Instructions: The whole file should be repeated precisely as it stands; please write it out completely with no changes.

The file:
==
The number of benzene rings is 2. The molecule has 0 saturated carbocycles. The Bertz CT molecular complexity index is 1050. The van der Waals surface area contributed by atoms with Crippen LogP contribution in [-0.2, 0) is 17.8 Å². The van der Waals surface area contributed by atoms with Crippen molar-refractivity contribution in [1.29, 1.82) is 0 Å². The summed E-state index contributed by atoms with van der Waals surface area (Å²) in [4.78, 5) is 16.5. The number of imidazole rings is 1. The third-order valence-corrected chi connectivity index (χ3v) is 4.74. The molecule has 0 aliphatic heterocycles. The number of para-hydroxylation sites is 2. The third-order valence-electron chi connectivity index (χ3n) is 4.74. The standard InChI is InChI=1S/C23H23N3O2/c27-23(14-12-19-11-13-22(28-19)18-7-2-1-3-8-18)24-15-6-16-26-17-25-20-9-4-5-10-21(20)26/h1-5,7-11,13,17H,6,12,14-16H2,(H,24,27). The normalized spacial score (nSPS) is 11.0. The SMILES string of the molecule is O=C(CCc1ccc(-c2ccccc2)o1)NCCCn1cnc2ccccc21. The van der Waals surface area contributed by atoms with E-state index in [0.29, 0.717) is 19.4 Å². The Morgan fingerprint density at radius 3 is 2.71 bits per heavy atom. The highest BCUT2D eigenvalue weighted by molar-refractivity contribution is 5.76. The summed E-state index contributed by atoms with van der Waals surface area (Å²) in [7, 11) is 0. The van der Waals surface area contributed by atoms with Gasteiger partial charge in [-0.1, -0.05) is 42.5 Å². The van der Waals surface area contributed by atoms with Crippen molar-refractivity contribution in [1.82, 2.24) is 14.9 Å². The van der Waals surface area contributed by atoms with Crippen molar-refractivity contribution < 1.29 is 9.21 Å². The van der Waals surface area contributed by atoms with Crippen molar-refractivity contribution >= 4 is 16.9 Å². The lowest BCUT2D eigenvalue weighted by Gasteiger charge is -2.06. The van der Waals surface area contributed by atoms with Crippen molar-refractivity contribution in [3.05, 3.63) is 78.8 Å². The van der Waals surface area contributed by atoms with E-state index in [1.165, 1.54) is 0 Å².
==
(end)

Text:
The number of benzene rings is 2. The molecule has 0 saturated carbocycles. The Bertz CT molecular complexity index is 1050. The van der Waals surface area contributed by atoms with Crippen LogP contribution in [-0.2, 0) is 17.8 Å². The van der Waals surface area contributed by atoms with Crippen molar-refractivity contribution in [1.29, 1.82) is 0 Å². The summed E-state index contributed by atoms with van der Waals surface area (Å²) in [4.78, 5) is 16.5. The number of imidazole rings is 1. The third-order valence-corrected chi connectivity index (χ3v) is 4.74. The molecule has 0 aliphatic heterocycles. The number of para-hydroxylation sites is 2. The third-order valence-electron chi connectivity index (χ3n) is 4.74. The standard InChI is InChI=1S/C23H23N3O2/c27-23(14-12-19-11-13-22(28-19)18-7-2-1-3-8-18)24-15-6-16-26-17-25-20-9-4-5-10-21(20)26/h1-5,7-11,13,17H,6,12,14-16H2,(H,24,27). The normalized spacial score (nSPS) is 11.0. The SMILES string of the molecule is O=C(CCc1ccc(-c2ccccc2)o1)NCCCn1cnc2ccccc21. The van der Waals surface area contributed by atoms with E-state index in [0.29, 0.717) is 19.4 Å². The Morgan fingerprint density at radius 3 is 2.71 bits per heavy atom. The highest BCUT2D eigenvalue weighted by molar-refractivity contribution is 5.76. The summed E-state index contributed by atoms with van der Waals surface area (Å²) in [7, 11) is 0. The van der Waals surface area contributed by atoms with Gasteiger partial charge in [-0.1, -0.05) is 42.5 Å². The van der Waals surface area contributed by atoms with Crippen molar-refractivity contribution in [1.82, 2.24) is 14.9 Å². The van der Waals surface area contributed by atoms with Crippen molar-refractivity contribution < 1.29 is 9.21 Å². The van der Waals surface area contributed by atoms with Crippen molar-refractivity contribution >= 4 is 16.9 Å². The lowest BCUT2D eigenvalue weighted by Gasteiger charge is -2.06. The van der Waals surface area contributed by atoms with Crippen molar-refractivity contribution in [3.05, 3.63) is 78.8 Å². The van der Waals surface area contributed by atoms with E-state index in [1.165, 1.54) is 0 Å².